Romantic painting, which flourished in late eighteenth and early nineteenth-century Europe, was characterised by its search for the dramatic, the heroic, the unconventional and the mysterious. In its life-affirming mode it celebrated the feats of the individual mind and will. Gros’s General Bonaparte at the Bridge of Arcole (1797) depicts its conquering hero as a man of action, his elaborate sashes and unfurling flag expressing the extraordinariness, inner intensity and iron will of the hero. Nothing could be further from the earlier ancien régime concept of ‘subjects’ as (largely powerless) servants of the monarch and of the state.
Romantic painting celebrated individuality and enterprise and seemed to promise a significant break with the past. Due to the precarious developments of these revolutionary times, however, the ideal of the hero was always on a knife-edge, haunted by the fear of loss. Important state commissions such as Gros’s Napoleon Visiting the Field of the Battle of Eylau (1808) celebrated the victor’s heroic feats while at the same time drawing attention to the bloodshed and suffering of war. Would the new order really fulfil its promise? In its less life-affirming manifestations, Romantic painting was concerned with impossible or lost dreams and hidden desire.
As political turmoil in Europe gave way to a more stable, if bourgeois, state of affairs, artists inherited an interest in the individual mind that expressed itself through an increasing emphasis on inwardness. For painters and sculptors this posed a particular problem. How could one express the inner workings of the mind, inherently an invisible phenomenon, in a medium constituted by the visual? One possible way forward was to express the visual images conjured up by the imagination, particularly in dreams. While most eighteenth-century artists and theorists had conceived of the imagination as a creative synthesis of inherited tradition with newly observed sights in nature or reality (think, for example, of Joshua Reynolds’ endless variations on classical formulae in his society portraits), the Romantics saw the capacity of the imagination as boundless.
There was also an unprecedented emphasis on religious or spiritual vision and a general faith that the inner (rather than outwardly heroic) life could be given visible form. Just as events on the political stage had broken the mould, so the imagination could find endless new ways of seeing things and ‘see’ things previously unseen. Originality and unconventionality were highly prized, even if more conservative critics or members of the viewing public were not yet ready for this. The Enlightenment’s ideal of art as a school of morals gave way to a culture of liberation and was fully reawakened only much later, in the Victorian era. The world of the subconscious and supra-rational was in vogue, in the grimacing fairies of Fuseli’s Titania and Bottom (1780-90); the madmen and witches depicted by Goya and the vision of Hell in Blake’s Capaneus the Blasphemer.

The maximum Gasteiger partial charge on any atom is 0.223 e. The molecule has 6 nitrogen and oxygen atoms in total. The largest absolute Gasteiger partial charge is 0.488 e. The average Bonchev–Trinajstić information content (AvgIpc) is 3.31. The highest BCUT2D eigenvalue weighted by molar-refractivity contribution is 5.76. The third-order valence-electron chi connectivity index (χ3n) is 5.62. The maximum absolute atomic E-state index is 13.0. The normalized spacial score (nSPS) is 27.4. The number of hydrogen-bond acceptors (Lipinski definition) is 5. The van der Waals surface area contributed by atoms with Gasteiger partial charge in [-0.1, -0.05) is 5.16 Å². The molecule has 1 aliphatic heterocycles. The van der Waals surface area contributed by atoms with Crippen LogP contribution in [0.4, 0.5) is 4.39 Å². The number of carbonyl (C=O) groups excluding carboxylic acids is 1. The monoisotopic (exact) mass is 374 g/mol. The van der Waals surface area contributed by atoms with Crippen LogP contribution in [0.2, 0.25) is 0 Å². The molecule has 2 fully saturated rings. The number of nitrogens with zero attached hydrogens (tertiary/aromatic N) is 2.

Blake was part of an important strain of Romantic art that attempted to place the concerns of mortals within the larger scale of the divine. This was another example of the quest of Romanticism to reach beyond the plainly visual to the unseen. His Capaneus (guilty of over-reaching pride and ambition) is consumed by the flames of divine wrath, his solid mortal body on the point of dissolution.
Other artists explored ways of dissolving recognisable forms and shapes in order to transcend the normal limits of our vision, reason and experience. Caspar David Friedrich literally dissolved his landscapes in mist and fog so that they unleashed the creative powers of the viewer’s imagination. The effect is evident in his Monk by the Sea (1809-10), Abbey in the Oak Forest (1809-10) and Wanderer above the Sea of Fog (c. 1818). Turner immersed himself in the representation of evanescent light effects and swirling mists, to the point of near-annihilation of the visible. Constable represented rainbows, sunshine and storm clouds as motifs which illuminated paintings while obscuring fine detail. While earlier eighteenth-century artists had striven to respect classical ideals of order, proportion, balance and legibility, some Romantic artists celebrated obscurity. Friedrich’s landscapes were often symmetrical in effect while subverting this symmetry with a fog of uncertainty.